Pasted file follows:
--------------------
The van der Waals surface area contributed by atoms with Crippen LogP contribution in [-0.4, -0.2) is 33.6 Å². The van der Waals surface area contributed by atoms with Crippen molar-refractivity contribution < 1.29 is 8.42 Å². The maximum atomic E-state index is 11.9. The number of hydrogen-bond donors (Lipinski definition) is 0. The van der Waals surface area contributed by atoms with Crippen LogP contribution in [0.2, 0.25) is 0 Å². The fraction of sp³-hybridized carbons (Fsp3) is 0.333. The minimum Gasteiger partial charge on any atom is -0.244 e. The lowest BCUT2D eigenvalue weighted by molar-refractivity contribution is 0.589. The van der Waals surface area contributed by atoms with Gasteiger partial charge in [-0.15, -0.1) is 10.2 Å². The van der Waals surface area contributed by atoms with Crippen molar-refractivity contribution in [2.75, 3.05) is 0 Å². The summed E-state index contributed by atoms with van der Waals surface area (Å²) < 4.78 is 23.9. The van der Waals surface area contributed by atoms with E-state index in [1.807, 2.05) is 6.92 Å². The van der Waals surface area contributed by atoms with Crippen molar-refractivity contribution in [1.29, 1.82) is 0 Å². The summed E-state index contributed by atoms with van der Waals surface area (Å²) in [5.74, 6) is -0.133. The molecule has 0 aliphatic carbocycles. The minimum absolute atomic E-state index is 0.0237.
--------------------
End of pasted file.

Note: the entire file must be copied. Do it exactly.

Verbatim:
The van der Waals surface area contributed by atoms with Crippen LogP contribution in [-0.4, -0.2) is 33.6 Å². The van der Waals surface area contributed by atoms with Crippen molar-refractivity contribution < 1.29 is 8.42 Å². The maximum atomic E-state index is 11.9. The number of hydrogen-bond donors (Lipinski definition) is 0. The van der Waals surface area contributed by atoms with Crippen LogP contribution in [0.2, 0.25) is 0 Å². The fraction of sp³-hybridized carbons (Fsp3) is 0.333. The minimum Gasteiger partial charge on any atom is -0.244 e. The lowest BCUT2D eigenvalue weighted by molar-refractivity contribution is 0.589. The van der Waals surface area contributed by atoms with Gasteiger partial charge in [-0.15, -0.1) is 10.2 Å². The van der Waals surface area contributed by atoms with Crippen molar-refractivity contribution in [2.75, 3.05) is 0 Å². The summed E-state index contributed by atoms with van der Waals surface area (Å²) < 4.78 is 23.9. The van der Waals surface area contributed by atoms with E-state index in [1.807, 2.05) is 6.92 Å². The van der Waals surface area contributed by atoms with Crippen molar-refractivity contribution in [1.29, 1.82) is 0 Å². The summed E-state index contributed by atoms with van der Waals surface area (Å²) in [5.74, 6) is -0.133. The molecule has 0 aliphatic carbocycles. The minimum absolute atomic E-state index is 0.0237.